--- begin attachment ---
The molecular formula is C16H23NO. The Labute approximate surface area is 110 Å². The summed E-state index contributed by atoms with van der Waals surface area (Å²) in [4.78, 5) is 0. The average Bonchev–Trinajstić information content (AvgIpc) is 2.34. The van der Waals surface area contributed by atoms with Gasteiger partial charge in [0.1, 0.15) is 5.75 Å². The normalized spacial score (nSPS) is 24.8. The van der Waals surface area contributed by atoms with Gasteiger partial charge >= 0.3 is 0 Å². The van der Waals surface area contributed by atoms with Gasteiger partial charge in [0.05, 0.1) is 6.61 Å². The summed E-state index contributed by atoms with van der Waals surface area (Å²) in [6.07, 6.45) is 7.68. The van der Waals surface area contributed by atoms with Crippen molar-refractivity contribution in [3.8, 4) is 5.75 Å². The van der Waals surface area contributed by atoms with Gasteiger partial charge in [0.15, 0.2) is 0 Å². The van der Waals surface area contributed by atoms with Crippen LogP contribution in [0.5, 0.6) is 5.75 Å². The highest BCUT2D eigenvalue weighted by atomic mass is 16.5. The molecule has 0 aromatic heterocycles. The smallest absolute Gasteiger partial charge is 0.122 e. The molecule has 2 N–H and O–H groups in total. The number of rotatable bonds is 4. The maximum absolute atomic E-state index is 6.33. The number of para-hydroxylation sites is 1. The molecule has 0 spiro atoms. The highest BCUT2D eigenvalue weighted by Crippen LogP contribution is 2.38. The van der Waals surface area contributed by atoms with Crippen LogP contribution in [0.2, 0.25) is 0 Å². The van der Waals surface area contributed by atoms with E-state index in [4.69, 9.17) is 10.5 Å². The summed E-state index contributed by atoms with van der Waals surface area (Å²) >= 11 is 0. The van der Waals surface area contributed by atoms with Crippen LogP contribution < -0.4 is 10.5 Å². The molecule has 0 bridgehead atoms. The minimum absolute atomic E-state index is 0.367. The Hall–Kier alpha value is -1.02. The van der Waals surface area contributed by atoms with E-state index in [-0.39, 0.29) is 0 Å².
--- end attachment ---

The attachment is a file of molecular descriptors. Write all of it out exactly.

The molecular formula is C16H23NO. The Labute approximate surface area is 110 Å². The summed E-state index contributed by atoms with van der Waals surface area (Å²) in [4.78, 5) is 0. The average Bonchev–Trinajstić information content (AvgIpc) is 2.34. The van der Waals surface area contributed by atoms with Gasteiger partial charge in [0.1, 0.15) is 5.75 Å². The normalized spacial score (nSPS) is 24.8. The van der Waals surface area contributed by atoms with Gasteiger partial charge >= 0.3 is 0 Å². The van der Waals surface area contributed by atoms with Gasteiger partial charge in [0.05, 0.1) is 6.61 Å². The summed E-state index contributed by atoms with van der Waals surface area (Å²) in [6.07, 6.45) is 7.68. The van der Waals surface area contributed by atoms with Crippen molar-refractivity contribution in [3.8, 4) is 5.75 Å². The van der Waals surface area contributed by atoms with Gasteiger partial charge in [0.15, 0.2) is 0 Å². The van der Waals surface area contributed by atoms with Crippen LogP contribution in [0.5, 0.6) is 5.75 Å². The highest BCUT2D eigenvalue weighted by atomic mass is 16.5. The molecule has 0 aromatic heterocycles. The smallest absolute Gasteiger partial charge is 0.122 e. The molecule has 2 N–H and O–H groups in total. The number of rotatable bonds is 4. The maximum absolute atomic E-state index is 6.33. The number of para-hydroxylation sites is 1. The molecule has 0 spiro atoms. The highest BCUT2D eigenvalue weighted by Crippen LogP contribution is 2.38. The van der Waals surface area contributed by atoms with Crippen LogP contribution in [0.2, 0.25) is 0 Å². The van der Waals surface area contributed by atoms with E-state index in [4.69, 9.17) is 10.5 Å². The summed E-state index contributed by atoms with van der Waals surface area (Å²) >= 11 is 0. The van der Waals surface area contributed by atoms with Crippen LogP contribution < -0.4 is 10.5 Å². The molecule has 0 bridgehead atoms. The minimum absolute atomic E-state index is 0.367. The Hall–Kier alpha value is -1.02. The van der Waals surface area contributed by atoms with E-state index in [-0.39, 0.29) is 0 Å².